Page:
This article is from the archive of our partner .

Jon Huntsman has been reduced to running a one-state presidential campaign in New Hampshire, getting about 6 percent of voters' support in that state and 1 to 2 percent in national polls. A few people are wondering why Huntsman has been cast aside as too moderate for Republican voters this year: Business Insider's Michael Brendan Dougherty argues they should give Huntsman a chance to be the slightly-more-conservative alternative to Mitt Romney. Politico's Ben Smith shares an email from Huntsman supporter Steve Goldberg, Republican consultant, who imagines President Obama fearing Huntsman most after watching all the other Not Romney candidacies implode. After all, Obama adviser David Axelrod even admitted Huntsman made the president's re-election campaign "queasy." But it's not voters' fault they're ignoring Huntsman, The Daily Caller's James Poulos argues, it's Huntsman's campaign that screwed up. Why? Because Huntsman's strategist, John Weaver, has a "contempt for the conservative establishment [which] falls like poison rain from nearly every remark he offers the (salivating) press." Would there be a Huntsman boomlet, if only he would be nice to fellow Republicans?

Probably not. Huntsman gets attention for three things: dad jokes, his fame-hungry daughters, and giving reporters critical quotes whenever other candidates say something that's not true. When Rick Perry said skepticism about Obama's birth certificate is "a good issue to keep alive," Huntsman said that made him "cringe," he told ABC News. When Michele Bachmann said vaccines cause mental retardation, he urged her to "check your sources, get your information right ... If you're going to run for president of the United States, people are pretty much going to want to rely on your facts. They are going to rely on what you're presenting. You darn well better make sure it's consistent with reality," he told CNN.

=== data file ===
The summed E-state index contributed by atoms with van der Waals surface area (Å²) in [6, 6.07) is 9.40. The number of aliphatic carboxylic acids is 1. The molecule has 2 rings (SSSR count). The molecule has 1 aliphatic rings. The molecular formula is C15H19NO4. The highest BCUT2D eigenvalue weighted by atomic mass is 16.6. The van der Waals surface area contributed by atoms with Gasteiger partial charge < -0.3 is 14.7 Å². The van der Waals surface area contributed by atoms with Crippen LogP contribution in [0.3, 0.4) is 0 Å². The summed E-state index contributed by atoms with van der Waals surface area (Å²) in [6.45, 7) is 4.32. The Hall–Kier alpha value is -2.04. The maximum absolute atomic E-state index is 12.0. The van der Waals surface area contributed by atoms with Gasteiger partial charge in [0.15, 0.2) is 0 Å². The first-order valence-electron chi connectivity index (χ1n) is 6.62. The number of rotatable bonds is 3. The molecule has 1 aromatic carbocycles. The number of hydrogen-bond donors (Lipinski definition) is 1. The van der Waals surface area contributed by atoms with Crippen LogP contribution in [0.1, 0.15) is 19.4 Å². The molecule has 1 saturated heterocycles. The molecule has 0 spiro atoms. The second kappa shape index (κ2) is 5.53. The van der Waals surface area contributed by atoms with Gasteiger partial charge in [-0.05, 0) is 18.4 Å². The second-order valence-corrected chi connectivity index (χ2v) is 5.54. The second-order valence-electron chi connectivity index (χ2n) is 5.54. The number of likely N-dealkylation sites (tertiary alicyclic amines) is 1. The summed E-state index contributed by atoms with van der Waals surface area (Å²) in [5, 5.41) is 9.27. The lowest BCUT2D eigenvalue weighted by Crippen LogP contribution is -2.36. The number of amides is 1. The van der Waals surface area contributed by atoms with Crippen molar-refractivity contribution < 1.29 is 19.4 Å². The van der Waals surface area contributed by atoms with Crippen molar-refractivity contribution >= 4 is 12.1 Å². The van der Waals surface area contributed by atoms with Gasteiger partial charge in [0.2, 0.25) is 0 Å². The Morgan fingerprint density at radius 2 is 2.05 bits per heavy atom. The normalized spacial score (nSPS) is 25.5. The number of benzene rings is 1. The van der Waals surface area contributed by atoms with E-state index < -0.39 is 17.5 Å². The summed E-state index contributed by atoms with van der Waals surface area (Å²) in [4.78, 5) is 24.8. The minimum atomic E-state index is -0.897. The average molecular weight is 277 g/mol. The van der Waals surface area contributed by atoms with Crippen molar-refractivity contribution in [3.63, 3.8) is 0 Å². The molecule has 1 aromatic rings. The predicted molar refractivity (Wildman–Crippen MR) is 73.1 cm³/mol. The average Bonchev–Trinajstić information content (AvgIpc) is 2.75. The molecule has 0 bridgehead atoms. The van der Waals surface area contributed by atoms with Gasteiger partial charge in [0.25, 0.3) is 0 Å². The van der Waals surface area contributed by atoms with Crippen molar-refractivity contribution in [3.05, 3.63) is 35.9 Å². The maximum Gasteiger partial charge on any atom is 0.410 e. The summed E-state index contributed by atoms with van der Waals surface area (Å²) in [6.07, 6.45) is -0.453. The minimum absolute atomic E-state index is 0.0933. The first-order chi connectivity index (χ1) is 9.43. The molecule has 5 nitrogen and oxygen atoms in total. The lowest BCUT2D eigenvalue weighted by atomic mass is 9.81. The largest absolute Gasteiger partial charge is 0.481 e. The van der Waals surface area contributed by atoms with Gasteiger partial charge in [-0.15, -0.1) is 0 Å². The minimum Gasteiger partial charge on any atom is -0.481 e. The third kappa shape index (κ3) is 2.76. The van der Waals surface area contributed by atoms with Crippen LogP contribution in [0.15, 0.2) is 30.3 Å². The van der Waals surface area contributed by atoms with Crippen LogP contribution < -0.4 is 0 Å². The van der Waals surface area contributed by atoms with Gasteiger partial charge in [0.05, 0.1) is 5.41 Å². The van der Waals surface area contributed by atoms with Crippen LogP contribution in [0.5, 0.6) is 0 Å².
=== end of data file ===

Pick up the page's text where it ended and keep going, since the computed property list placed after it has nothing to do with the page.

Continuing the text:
Neither of those statements is particularly brave. They're just more interesting for reporters than if a Democrat said the same thing. If Huntsman didn't have that, what would he have left? He's not a very good debater; as Commentary's Seth Mandel notes, his Kurt Cobain references don't go over well. He hasn't raised a lot of money -- only $1000 in New Hampshire, the Boston Globe reports. And though Huntsman's bashing of the rest of his party is annoying, it's part of a larger problem. Despite all his talk about about the need for seriousness -- Republicans can lose the 2012 election to Obama "if we kind of begin wasting time on the nonsensical and the silly issues like birtherism," he says -- Huntsman doesn't seem to be taking the election all that seriously. As Mandel writes, "Huntsman's problem with GOP voters is that he constantly comes off as the parent who, trying to look cool to his teenage children and their friends, mocks everyone else's parents. But a presidential election needs the parent, not the overgrown teenager or the 51-year-old trying to recapture his youth."

This article is from the archive of our partner The Wire.

We want to hear what you think about this article. Submit a letter to the editor or write to